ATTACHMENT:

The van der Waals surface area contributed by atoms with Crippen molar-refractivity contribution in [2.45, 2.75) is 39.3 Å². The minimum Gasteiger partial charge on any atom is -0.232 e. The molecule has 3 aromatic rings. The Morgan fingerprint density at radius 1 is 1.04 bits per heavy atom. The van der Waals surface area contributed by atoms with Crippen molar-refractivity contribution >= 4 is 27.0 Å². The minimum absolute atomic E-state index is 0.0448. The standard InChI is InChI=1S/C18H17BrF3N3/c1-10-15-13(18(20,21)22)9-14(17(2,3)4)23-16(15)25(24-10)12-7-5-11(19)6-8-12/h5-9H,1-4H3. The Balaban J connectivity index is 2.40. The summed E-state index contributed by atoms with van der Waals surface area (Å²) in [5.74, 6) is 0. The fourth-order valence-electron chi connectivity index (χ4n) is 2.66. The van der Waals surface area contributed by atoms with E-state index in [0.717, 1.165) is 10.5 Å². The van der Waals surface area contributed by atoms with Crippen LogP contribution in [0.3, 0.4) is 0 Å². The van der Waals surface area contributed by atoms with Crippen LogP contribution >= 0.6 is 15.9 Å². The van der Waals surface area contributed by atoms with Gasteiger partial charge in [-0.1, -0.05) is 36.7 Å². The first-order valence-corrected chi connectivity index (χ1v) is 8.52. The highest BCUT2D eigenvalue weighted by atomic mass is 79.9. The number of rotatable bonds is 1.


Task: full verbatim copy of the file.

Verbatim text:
The van der Waals surface area contributed by atoms with Crippen molar-refractivity contribution in [2.45, 2.75) is 39.3 Å². The minimum Gasteiger partial charge on any atom is -0.232 e. The molecule has 3 aromatic rings. The Morgan fingerprint density at radius 1 is 1.04 bits per heavy atom. The van der Waals surface area contributed by atoms with Crippen molar-refractivity contribution >= 4 is 27.0 Å². The minimum absolute atomic E-state index is 0.0448. The standard InChI is InChI=1S/C18H17BrF3N3/c1-10-15-13(18(20,21)22)9-14(17(2,3)4)23-16(15)25(24-10)12-7-5-11(19)6-8-12/h5-9H,1-4H3. The Balaban J connectivity index is 2.40. The summed E-state index contributed by atoms with van der Waals surface area (Å²) in [5.74, 6) is 0. The fourth-order valence-electron chi connectivity index (χ4n) is 2.66. The van der Waals surface area contributed by atoms with E-state index in [0.717, 1.165) is 10.5 Å². The van der Waals surface area contributed by atoms with Crippen LogP contribution in [0.3, 0.4) is 0 Å². The van der Waals surface area contributed by atoms with Crippen LogP contribution >= 0.6 is 15.9 Å². The van der Waals surface area contributed by atoms with Gasteiger partial charge in [-0.1, -0.05) is 36.7 Å². The first-order valence-corrected chi connectivity index (χ1v) is 8.52. The highest BCUT2D eigenvalue weighted by atomic mass is 79.9. The number of rotatable bonds is 1.